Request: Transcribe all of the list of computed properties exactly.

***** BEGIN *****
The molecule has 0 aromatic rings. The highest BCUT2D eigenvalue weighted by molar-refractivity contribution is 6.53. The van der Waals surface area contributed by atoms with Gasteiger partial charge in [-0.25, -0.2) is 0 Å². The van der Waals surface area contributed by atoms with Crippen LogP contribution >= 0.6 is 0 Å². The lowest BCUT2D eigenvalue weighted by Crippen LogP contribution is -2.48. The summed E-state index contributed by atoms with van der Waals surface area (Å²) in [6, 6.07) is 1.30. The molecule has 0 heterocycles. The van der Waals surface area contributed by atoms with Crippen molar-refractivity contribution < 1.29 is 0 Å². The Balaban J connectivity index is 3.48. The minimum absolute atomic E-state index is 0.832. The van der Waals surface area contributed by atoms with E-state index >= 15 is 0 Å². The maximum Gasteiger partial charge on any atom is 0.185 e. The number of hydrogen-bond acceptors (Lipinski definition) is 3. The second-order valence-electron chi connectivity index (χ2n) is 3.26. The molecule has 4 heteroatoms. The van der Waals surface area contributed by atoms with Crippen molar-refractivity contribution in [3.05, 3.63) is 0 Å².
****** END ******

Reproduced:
The molecule has 0 aromatic rings. The highest BCUT2D eigenvalue weighted by molar-refractivity contribution is 6.53. The van der Waals surface area contributed by atoms with Gasteiger partial charge in [-0.25, -0.2) is 0 Å². The van der Waals surface area contributed by atoms with Crippen LogP contribution >= 0.6 is 0 Å². The lowest BCUT2D eigenvalue weighted by Crippen LogP contribution is -2.48. The summed E-state index contributed by atoms with van der Waals surface area (Å²) in [6, 6.07) is 1.30. The molecule has 0 heterocycles. The van der Waals surface area contributed by atoms with Crippen molar-refractivity contribution < 1.29 is 0 Å². The Balaban J connectivity index is 3.48. The minimum absolute atomic E-state index is 0.832. The van der Waals surface area contributed by atoms with E-state index >= 15 is 0 Å². The maximum Gasteiger partial charge on any atom is 0.185 e. The number of hydrogen-bond acceptors (Lipinski definition) is 3. The second-order valence-electron chi connectivity index (χ2n) is 3.26. The molecule has 4 heteroatoms. The van der Waals surface area contributed by atoms with Crippen molar-refractivity contribution in [3.05, 3.63) is 0 Å².